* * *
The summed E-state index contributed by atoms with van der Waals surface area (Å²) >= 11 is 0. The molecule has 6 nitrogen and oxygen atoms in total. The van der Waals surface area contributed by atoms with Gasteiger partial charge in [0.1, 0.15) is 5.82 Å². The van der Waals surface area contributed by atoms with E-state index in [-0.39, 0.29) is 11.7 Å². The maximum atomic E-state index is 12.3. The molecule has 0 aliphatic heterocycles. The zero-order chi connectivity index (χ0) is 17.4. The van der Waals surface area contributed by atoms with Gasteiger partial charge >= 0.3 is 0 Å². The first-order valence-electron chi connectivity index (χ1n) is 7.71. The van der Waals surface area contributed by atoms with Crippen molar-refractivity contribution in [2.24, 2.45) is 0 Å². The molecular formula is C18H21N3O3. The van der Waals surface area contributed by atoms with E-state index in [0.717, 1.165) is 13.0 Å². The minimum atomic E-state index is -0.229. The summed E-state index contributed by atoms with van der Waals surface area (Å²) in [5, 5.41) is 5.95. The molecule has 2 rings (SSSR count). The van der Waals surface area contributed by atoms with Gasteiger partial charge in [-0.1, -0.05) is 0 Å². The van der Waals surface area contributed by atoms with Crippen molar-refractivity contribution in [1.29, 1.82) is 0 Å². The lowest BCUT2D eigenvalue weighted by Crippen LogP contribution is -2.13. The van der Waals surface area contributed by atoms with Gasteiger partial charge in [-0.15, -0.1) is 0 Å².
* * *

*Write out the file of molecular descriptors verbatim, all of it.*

The summed E-state index contributed by atoms with van der Waals surface area (Å²) >= 11 is 0. The molecule has 6 nitrogen and oxygen atoms in total. The van der Waals surface area contributed by atoms with Gasteiger partial charge in [0.1, 0.15) is 5.82 Å². The van der Waals surface area contributed by atoms with E-state index in [-0.39, 0.29) is 11.7 Å². The maximum atomic E-state index is 12.3. The molecule has 0 aliphatic heterocycles. The zero-order chi connectivity index (χ0) is 17.4. The van der Waals surface area contributed by atoms with Gasteiger partial charge >= 0.3 is 0 Å². The first-order valence-electron chi connectivity index (χ1n) is 7.71. The van der Waals surface area contributed by atoms with Crippen molar-refractivity contribution in [2.24, 2.45) is 0 Å². The molecular formula is C18H21N3O3. The van der Waals surface area contributed by atoms with E-state index in [0.717, 1.165) is 13.0 Å². The minimum atomic E-state index is -0.229. The summed E-state index contributed by atoms with van der Waals surface area (Å²) in [5, 5.41) is 5.95. The molecule has 2 rings (SSSR count). The van der Waals surface area contributed by atoms with Gasteiger partial charge in [-0.1, -0.05) is 0 Å². The van der Waals surface area contributed by atoms with Crippen molar-refractivity contribution in [1.29, 1.82) is 0 Å². The lowest BCUT2D eigenvalue weighted by Crippen LogP contribution is -2.13. The van der Waals surface area contributed by atoms with Gasteiger partial charge in [-0.15, -0.1) is 0 Å².